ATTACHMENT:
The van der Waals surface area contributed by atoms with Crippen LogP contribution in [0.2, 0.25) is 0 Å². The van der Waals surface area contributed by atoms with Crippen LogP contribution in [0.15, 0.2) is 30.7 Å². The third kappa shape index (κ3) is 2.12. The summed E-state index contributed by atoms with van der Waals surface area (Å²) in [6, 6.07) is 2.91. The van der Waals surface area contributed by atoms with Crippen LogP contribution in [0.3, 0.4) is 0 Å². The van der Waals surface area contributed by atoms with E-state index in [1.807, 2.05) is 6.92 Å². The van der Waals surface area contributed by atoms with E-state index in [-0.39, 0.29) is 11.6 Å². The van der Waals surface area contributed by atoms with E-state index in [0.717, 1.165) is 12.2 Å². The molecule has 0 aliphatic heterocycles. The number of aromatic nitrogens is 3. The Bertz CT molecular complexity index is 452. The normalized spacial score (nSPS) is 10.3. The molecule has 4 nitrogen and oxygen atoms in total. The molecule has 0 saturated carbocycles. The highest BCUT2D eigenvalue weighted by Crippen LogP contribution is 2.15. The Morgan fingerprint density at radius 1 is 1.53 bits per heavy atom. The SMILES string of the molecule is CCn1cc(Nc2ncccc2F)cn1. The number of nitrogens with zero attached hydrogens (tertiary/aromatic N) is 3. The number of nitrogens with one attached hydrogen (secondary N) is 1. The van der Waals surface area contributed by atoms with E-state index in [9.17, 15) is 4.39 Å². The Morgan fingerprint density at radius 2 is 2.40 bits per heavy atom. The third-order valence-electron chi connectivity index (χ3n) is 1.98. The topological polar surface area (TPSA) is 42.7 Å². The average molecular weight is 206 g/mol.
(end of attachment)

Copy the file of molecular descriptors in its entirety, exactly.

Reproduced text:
The van der Waals surface area contributed by atoms with Crippen LogP contribution in [0.2, 0.25) is 0 Å². The van der Waals surface area contributed by atoms with Crippen LogP contribution in [0.15, 0.2) is 30.7 Å². The third kappa shape index (κ3) is 2.12. The summed E-state index contributed by atoms with van der Waals surface area (Å²) in [6, 6.07) is 2.91. The van der Waals surface area contributed by atoms with Crippen LogP contribution in [0.3, 0.4) is 0 Å². The van der Waals surface area contributed by atoms with E-state index in [1.807, 2.05) is 6.92 Å². The van der Waals surface area contributed by atoms with E-state index in [-0.39, 0.29) is 11.6 Å². The van der Waals surface area contributed by atoms with E-state index in [0.717, 1.165) is 12.2 Å². The molecule has 0 aliphatic heterocycles. The number of aromatic nitrogens is 3. The Bertz CT molecular complexity index is 452. The normalized spacial score (nSPS) is 10.3. The molecule has 4 nitrogen and oxygen atoms in total. The molecule has 0 saturated carbocycles. The highest BCUT2D eigenvalue weighted by Crippen LogP contribution is 2.15. The Morgan fingerprint density at radius 1 is 1.53 bits per heavy atom. The SMILES string of the molecule is CCn1cc(Nc2ncccc2F)cn1. The number of nitrogens with zero attached hydrogens (tertiary/aromatic N) is 3. The number of nitrogens with one attached hydrogen (secondary N) is 1. The van der Waals surface area contributed by atoms with E-state index in [9.17, 15) is 4.39 Å². The Morgan fingerprint density at radius 2 is 2.40 bits per heavy atom. The third-order valence-electron chi connectivity index (χ3n) is 1.98. The topological polar surface area (TPSA) is 42.7 Å². The average molecular weight is 206 g/mol.